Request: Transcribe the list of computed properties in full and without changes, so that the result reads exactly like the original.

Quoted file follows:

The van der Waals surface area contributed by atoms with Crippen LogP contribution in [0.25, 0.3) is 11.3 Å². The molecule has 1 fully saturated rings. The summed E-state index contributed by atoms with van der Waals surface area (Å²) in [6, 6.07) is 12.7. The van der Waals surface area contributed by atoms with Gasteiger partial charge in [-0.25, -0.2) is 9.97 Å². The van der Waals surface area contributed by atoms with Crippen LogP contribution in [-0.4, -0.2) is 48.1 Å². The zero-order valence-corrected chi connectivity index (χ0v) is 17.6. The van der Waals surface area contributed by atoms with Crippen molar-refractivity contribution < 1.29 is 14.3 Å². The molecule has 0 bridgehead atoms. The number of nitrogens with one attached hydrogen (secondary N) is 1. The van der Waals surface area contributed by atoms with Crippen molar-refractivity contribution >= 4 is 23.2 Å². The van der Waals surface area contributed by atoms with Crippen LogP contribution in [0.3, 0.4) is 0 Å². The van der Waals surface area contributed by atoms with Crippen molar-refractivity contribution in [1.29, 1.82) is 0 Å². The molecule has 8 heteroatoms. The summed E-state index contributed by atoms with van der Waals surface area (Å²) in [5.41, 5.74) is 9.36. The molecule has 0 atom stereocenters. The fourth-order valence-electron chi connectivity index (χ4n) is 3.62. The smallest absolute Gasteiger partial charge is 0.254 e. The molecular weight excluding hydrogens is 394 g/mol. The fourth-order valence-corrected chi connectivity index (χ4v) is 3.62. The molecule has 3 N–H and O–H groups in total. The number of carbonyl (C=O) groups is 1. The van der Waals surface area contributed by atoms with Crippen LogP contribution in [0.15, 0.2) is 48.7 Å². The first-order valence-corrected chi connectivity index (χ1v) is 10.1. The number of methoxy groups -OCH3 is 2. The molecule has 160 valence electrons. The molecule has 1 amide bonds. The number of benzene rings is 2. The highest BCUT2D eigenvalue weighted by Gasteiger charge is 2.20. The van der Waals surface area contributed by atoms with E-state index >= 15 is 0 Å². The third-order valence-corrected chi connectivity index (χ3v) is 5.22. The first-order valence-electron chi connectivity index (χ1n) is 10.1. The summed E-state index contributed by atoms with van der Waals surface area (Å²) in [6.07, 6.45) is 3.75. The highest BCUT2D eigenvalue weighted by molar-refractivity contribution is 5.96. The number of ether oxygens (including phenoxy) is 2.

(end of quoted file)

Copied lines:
The van der Waals surface area contributed by atoms with Crippen LogP contribution in [0.25, 0.3) is 11.3 Å². The molecule has 1 fully saturated rings. The summed E-state index contributed by atoms with van der Waals surface area (Å²) in [6, 6.07) is 12.7. The van der Waals surface area contributed by atoms with Gasteiger partial charge in [-0.25, -0.2) is 9.97 Å². The van der Waals surface area contributed by atoms with Crippen LogP contribution in [-0.4, -0.2) is 48.1 Å². The zero-order valence-corrected chi connectivity index (χ0v) is 17.6. The van der Waals surface area contributed by atoms with Crippen molar-refractivity contribution < 1.29 is 14.3 Å². The molecule has 0 bridgehead atoms. The number of nitrogens with one attached hydrogen (secondary N) is 1. The van der Waals surface area contributed by atoms with Crippen molar-refractivity contribution >= 4 is 23.2 Å². The van der Waals surface area contributed by atoms with Crippen LogP contribution in [0.3, 0.4) is 0 Å². The van der Waals surface area contributed by atoms with Crippen molar-refractivity contribution in [1.29, 1.82) is 0 Å². The molecule has 8 heteroatoms. The summed E-state index contributed by atoms with van der Waals surface area (Å²) in [5.41, 5.74) is 9.36. The molecule has 0 atom stereocenters. The fourth-order valence-electron chi connectivity index (χ4n) is 3.62. The smallest absolute Gasteiger partial charge is 0.254 e. The molecular weight excluding hydrogens is 394 g/mol. The fourth-order valence-corrected chi connectivity index (χ4v) is 3.62. The molecule has 3 N–H and O–H groups in total. The number of carbonyl (C=O) groups is 1. The van der Waals surface area contributed by atoms with Crippen LogP contribution in [0.15, 0.2) is 48.7 Å². The first-order valence-corrected chi connectivity index (χ1v) is 10.1. The number of methoxy groups -OCH3 is 2. The molecule has 160 valence electrons. The molecule has 1 amide bonds. The number of benzene rings is 2. The highest BCUT2D eigenvalue weighted by Gasteiger charge is 2.20. The van der Waals surface area contributed by atoms with E-state index >= 15 is 0 Å². The third-order valence-corrected chi connectivity index (χ3v) is 5.22. The first-order valence-electron chi connectivity index (χ1n) is 10.1. The summed E-state index contributed by atoms with van der Waals surface area (Å²) in [6.07, 6.45) is 3.75. The highest BCUT2D eigenvalue weighted by molar-refractivity contribution is 5.96. The number of ether oxygens (including phenoxy) is 2.